Particularly disturbing in all of this are the positions taken by the Minister for the Status of Women, Bev Oda, who has essentially declared that women’s equality has been achieved in Canada and that it is no longer necessary to fund law reform and advocacy groups. Minister Oda has argued that the feminists who disagree with this position are “victimizing” women.

On October 6, 2006 she stated in the House of Commons: “Mr Speaker, we have to stop this narrative of victimhood. We as women and as Canadians do not see women as victims”.

A few weeks later, on November 10, she said: “Mr Speaker, we have to understand that if women are continuously told that they are not equal, they will continue to believe that. We say that everyone in Canada is equal”.

In other words, this government is turning its back on a vision that calls for “substantive equality”, which recognizes that inequality between men and women continues to persist, and that the state must adopt systemic measures to promote the equality of men and women in Canada.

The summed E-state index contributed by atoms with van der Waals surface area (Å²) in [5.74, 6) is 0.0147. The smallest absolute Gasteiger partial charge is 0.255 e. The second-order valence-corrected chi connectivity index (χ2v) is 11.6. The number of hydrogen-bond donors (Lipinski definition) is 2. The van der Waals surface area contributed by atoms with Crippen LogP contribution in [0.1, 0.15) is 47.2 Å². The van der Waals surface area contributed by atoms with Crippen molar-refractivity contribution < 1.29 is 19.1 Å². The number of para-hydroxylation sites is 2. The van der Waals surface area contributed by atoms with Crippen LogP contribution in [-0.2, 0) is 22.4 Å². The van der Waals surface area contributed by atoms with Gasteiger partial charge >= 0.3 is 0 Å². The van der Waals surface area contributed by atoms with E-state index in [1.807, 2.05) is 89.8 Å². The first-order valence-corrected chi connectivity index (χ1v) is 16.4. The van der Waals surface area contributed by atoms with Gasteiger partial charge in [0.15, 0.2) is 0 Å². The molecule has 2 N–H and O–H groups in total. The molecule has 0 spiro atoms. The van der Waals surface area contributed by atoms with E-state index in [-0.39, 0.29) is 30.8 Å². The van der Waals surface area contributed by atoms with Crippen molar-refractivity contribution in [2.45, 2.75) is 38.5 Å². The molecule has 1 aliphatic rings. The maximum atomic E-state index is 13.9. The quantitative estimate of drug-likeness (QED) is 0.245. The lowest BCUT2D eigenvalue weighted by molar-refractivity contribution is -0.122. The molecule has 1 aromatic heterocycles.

But feminists know that the battle for women’s equality and human rights is far from over. One need only consult the most recent Statistics Canada report on women to realize that a lot of work remains to be done to achieve real equality for women, particularly women from historically disadvantaged groups. Indeed, in its January 2003 report on Canada, the United Nations’ Committee for the Elimination of Discrimination Against Women was very critical of the federal government’s inaction.

The CEDAW Committee called upon Canada to prioritize its efforts to end the poverty of women, to reform discriminatory laws and practices against Aboriginal women, to change the Live-in Caregiver Program, in particular the obligation for workers to live with their employers. It called on the Canadian government to respond to the issue of violence against women, to adopt measures to increase the representation of women in political and public life, to work towards a national childcare strategy, to improve maternity/parental benefits, to increase efforts to reach pay equity and to fund civil legal aid and the Court Challenges Program. Not only has the Harper government been negligent in responding to these recommendations, several of its recent policies constitute a blatant rejection of the suggestions of this important UN Committee.